Is It Time to Say “See Ya” to Caffeine?

If you’re experiencing menopausal symptoms and you’ve done any research at all, one of the recommendations you’ve likely seen is to give up caffeine. This is not great news for many of us! Caffeine is addictive and the warmth of that morning coffee ritual may be deeply ingrained.

I feel your pain.

But here’s why this is important. Caffeine opens up your blood vessels (that’s why it’s found in many headache meds). And if you’re having hot flashes, the last thing you need is blood vessels opened wide! You have enough of that without adding to the misery. It’s been scientifically proven that caffeine increases the number and severity of hot flashes.

Some lesser known reasons to give up caffeine are just as important. Your morning java kicks your adrenal glands into overdrive, stimulating the production of cortisol. I’ve written about cortisol before (you can check that out here), but in case you missed it, this hormone stimulates weight gain and contributes to all kinds of chronic problems. Too much cortisol also affects the ability of estrogen and progesterone to do their jobs. In addition, if your adrenals are already tired, flogging with them caffeine will make recovery that much more difficult. Been there, done that.

Not sleeping well? Caffeine (even if consumed in the morning) may be making this worse. Some people are slow metabolizers…meaning that it takes longer to be eliminated from your body. If you’re sleep-deprived, your morning jolt may seem like a good plan…but it’s a quick-fix…and you’ll pay later.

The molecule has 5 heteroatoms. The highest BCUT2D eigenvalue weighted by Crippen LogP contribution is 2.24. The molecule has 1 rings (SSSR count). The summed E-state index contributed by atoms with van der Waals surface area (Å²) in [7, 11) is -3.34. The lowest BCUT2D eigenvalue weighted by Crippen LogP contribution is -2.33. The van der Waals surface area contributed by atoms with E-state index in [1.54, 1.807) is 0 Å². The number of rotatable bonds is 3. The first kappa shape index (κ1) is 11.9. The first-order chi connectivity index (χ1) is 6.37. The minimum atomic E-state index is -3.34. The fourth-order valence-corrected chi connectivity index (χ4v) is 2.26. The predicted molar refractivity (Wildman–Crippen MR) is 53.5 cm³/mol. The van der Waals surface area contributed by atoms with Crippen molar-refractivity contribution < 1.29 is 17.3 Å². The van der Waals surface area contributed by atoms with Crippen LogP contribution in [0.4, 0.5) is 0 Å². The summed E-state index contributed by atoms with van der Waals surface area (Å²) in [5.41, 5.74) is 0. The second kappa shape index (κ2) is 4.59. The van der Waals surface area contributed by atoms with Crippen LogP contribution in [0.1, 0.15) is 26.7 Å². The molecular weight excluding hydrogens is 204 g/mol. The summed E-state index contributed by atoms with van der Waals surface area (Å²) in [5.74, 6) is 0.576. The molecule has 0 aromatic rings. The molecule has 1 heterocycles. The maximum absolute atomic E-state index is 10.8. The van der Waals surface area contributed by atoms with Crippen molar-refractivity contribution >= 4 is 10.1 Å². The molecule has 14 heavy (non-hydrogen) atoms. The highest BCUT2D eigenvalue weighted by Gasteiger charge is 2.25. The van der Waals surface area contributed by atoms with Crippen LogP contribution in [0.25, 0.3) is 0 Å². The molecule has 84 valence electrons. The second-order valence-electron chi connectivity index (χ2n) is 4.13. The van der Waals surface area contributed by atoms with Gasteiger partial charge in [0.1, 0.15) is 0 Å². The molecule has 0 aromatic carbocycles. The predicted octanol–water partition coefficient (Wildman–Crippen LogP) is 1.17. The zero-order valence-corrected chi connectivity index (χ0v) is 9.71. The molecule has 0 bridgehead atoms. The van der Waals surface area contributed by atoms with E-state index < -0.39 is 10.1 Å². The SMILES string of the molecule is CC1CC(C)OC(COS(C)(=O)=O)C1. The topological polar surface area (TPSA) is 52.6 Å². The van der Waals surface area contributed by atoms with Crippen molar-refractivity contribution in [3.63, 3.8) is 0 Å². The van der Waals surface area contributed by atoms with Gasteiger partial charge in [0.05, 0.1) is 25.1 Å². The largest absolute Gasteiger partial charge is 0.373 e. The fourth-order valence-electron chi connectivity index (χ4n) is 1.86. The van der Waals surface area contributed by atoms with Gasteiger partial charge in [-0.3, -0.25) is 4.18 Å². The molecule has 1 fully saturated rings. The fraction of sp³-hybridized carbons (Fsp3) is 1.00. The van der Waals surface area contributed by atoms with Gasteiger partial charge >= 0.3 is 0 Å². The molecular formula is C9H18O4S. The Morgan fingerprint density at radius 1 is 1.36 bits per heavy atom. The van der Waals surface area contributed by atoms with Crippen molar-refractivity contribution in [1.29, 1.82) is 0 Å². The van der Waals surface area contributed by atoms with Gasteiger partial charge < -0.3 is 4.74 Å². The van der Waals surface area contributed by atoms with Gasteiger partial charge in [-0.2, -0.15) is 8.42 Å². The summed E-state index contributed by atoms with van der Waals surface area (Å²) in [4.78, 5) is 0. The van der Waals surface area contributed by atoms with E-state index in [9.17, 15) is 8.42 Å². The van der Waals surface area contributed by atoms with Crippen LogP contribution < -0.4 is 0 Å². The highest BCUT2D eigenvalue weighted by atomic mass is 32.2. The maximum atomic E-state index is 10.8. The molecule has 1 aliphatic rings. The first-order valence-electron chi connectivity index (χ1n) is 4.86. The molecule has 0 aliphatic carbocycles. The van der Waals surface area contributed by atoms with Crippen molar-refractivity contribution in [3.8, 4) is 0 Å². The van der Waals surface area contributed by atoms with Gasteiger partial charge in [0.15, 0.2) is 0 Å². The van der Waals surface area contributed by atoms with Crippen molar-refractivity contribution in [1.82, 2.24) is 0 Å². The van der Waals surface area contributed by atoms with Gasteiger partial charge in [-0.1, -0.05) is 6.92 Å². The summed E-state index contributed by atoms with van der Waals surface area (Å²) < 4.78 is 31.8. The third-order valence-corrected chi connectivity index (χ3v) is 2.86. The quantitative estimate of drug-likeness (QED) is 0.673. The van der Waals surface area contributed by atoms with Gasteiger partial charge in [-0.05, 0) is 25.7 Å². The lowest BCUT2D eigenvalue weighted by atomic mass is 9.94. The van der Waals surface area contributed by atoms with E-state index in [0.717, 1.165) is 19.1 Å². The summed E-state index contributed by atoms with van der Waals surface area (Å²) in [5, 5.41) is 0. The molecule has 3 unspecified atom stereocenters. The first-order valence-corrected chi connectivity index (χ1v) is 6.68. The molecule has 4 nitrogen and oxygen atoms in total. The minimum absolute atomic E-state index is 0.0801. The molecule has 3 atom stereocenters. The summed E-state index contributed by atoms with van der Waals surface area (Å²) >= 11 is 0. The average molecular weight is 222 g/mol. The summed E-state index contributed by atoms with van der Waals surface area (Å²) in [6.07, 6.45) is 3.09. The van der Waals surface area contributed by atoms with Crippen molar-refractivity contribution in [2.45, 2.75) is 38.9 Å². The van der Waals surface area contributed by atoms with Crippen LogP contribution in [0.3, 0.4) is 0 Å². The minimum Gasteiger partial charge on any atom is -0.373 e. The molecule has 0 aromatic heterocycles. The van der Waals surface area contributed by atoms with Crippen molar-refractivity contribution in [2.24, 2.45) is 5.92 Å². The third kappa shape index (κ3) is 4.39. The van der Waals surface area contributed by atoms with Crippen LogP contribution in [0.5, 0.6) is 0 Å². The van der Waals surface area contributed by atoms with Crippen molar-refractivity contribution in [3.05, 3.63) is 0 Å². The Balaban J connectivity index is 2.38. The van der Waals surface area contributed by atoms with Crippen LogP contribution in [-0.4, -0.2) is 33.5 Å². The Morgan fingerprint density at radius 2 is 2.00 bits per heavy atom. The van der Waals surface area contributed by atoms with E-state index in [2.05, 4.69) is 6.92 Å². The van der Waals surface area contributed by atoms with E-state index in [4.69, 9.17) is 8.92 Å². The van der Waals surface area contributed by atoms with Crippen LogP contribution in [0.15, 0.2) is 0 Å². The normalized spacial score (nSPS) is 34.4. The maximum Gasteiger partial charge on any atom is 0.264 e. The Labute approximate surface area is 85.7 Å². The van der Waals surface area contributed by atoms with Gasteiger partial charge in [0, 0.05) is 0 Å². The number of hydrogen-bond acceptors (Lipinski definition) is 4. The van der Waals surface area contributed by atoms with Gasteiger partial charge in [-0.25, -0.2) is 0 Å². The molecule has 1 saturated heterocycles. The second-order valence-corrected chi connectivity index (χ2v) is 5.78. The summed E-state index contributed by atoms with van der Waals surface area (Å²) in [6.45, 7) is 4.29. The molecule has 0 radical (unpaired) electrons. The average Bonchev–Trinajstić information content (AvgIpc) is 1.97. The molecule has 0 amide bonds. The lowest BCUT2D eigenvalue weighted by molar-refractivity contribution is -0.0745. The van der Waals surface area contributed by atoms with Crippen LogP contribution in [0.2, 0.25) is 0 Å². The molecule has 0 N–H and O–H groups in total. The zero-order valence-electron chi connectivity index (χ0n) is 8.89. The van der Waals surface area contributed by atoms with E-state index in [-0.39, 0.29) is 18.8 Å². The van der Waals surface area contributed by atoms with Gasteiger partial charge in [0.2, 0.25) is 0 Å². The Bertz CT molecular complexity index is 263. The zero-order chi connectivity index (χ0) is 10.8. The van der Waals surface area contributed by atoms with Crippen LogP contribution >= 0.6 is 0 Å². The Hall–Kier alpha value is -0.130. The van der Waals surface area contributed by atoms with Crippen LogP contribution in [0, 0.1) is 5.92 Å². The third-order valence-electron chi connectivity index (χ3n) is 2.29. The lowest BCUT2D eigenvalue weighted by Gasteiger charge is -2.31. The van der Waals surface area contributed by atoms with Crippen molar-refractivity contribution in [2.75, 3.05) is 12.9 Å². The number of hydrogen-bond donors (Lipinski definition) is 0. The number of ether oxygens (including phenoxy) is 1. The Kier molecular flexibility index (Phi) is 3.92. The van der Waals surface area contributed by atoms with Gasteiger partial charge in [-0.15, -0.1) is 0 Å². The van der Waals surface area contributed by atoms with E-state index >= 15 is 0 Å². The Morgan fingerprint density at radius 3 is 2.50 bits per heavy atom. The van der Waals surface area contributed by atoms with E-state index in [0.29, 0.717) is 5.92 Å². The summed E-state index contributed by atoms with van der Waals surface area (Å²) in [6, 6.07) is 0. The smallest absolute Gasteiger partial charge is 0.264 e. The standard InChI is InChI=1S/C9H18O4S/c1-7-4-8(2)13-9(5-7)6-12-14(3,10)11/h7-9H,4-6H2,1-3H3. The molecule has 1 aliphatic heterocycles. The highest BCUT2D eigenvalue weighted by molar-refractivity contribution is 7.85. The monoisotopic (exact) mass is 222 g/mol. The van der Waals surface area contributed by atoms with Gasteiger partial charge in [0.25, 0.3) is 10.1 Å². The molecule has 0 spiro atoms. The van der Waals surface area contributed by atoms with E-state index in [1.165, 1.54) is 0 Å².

And last but not least, high caffeine intake can contribute to bone loss. This is especially problematic for post-menopausal women since they lose the protective effects of estrogen on bone.

How to Break Up with Caffeine

There are 2 ways to give up caffeine.

Cold turkey. This is best done when you have a few days where you don’t have to be on your “A” game. Or around any people. Have some ibuprofen handy. You’ll feel foggy and tired and most likely have a raging headache, but this method is “quick and dirty” and the payoff at the end is worth it.

Gradual taper (my preferred method). You can begin to mix decaf coffee into your regular coffee in increasing proportions. Start with ¾ regular and ¼ decaf and work your way down over a period of a few weeks. You’ll still get some grogginess, but it’s a much less brutal way to break up than cold turkey!

One More Thing…

If you’re worried you might lose your edge if you quit caffeine, remember this: your body and mind are not designed to be “on” all day, every day. Really, we’re not.

Your body works best when you honor the natural cycles of energy and alertness followed by rest and relaxation. That period of rest is so important because that’s when detoxification and repair happens. Allowing yourself downtime will reduce your dependency on caffeine, increase your productivity and decrease your stress over the long run.

Dr. Anna Garrett is a menopause expert and Doctor of Pharmacy. She helps women who are struggling with symptoms of perimenopause and menopause find natural hormone balancing solutions so they can rock their mojo through midlife and beyond. Dr. Anna is the author of Perimenopause: The Savvy Sister’s Guide to Hormone Harmony. Order your copy at

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